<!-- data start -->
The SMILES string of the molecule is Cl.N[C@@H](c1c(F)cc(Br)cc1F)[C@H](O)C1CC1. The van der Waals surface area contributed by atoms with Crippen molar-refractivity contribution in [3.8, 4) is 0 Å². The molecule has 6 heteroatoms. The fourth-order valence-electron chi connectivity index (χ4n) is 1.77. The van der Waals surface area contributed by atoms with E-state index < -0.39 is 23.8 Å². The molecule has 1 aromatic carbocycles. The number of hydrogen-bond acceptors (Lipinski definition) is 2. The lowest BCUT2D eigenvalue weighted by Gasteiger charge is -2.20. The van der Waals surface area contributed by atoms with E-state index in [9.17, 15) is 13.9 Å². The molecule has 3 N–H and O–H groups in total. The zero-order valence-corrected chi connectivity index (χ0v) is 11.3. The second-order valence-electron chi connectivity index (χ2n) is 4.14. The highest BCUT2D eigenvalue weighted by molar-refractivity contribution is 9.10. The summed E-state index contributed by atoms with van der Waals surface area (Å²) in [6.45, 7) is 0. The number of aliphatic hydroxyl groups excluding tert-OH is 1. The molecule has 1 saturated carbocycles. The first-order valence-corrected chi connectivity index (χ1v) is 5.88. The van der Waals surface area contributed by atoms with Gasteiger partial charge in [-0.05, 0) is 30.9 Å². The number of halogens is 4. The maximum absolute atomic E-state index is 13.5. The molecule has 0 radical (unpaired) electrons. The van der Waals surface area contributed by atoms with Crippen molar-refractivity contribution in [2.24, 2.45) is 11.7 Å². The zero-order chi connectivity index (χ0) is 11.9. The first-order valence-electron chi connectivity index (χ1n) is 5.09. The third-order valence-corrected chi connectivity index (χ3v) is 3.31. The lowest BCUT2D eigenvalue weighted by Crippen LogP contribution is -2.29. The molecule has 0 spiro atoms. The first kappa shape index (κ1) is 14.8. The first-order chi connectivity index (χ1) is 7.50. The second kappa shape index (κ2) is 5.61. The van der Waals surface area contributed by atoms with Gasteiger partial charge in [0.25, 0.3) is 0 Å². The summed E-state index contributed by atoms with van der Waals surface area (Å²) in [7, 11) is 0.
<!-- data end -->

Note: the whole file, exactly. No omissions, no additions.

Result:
The SMILES string of the molecule is Cl.N[C@@H](c1c(F)cc(Br)cc1F)[C@H](O)C1CC1. The van der Waals surface area contributed by atoms with Crippen molar-refractivity contribution in [3.8, 4) is 0 Å². The molecule has 6 heteroatoms. The fourth-order valence-electron chi connectivity index (χ4n) is 1.77. The van der Waals surface area contributed by atoms with E-state index < -0.39 is 23.8 Å². The molecule has 1 aromatic carbocycles. The number of hydrogen-bond acceptors (Lipinski definition) is 2. The lowest BCUT2D eigenvalue weighted by Gasteiger charge is -2.20. The van der Waals surface area contributed by atoms with E-state index in [9.17, 15) is 13.9 Å². The molecule has 3 N–H and O–H groups in total. The zero-order valence-corrected chi connectivity index (χ0v) is 11.3. The second-order valence-electron chi connectivity index (χ2n) is 4.14. The highest BCUT2D eigenvalue weighted by molar-refractivity contribution is 9.10. The summed E-state index contributed by atoms with van der Waals surface area (Å²) in [6.45, 7) is 0. The number of aliphatic hydroxyl groups excluding tert-OH is 1. The molecule has 1 saturated carbocycles. The first-order valence-corrected chi connectivity index (χ1v) is 5.88. The van der Waals surface area contributed by atoms with Gasteiger partial charge in [-0.05, 0) is 30.9 Å². The number of halogens is 4. The maximum absolute atomic E-state index is 13.5. The molecule has 0 radical (unpaired) electrons. The van der Waals surface area contributed by atoms with Crippen molar-refractivity contribution in [2.24, 2.45) is 11.7 Å². The zero-order chi connectivity index (χ0) is 11.9. The first-order valence-electron chi connectivity index (χ1n) is 5.09. The third-order valence-corrected chi connectivity index (χ3v) is 3.31. The lowest BCUT2D eigenvalue weighted by Crippen LogP contribution is -2.29. The molecule has 0 spiro atoms. The first kappa shape index (κ1) is 14.8. The first-order chi connectivity index (χ1) is 7.50. The second kappa shape index (κ2) is 5.61. The van der Waals surface area contributed by atoms with Gasteiger partial charge in [0.25, 0.3) is 0 Å². The summed E-state index contributed by atoms with van der Waals surface area (Å²) in [7, 11) is 0.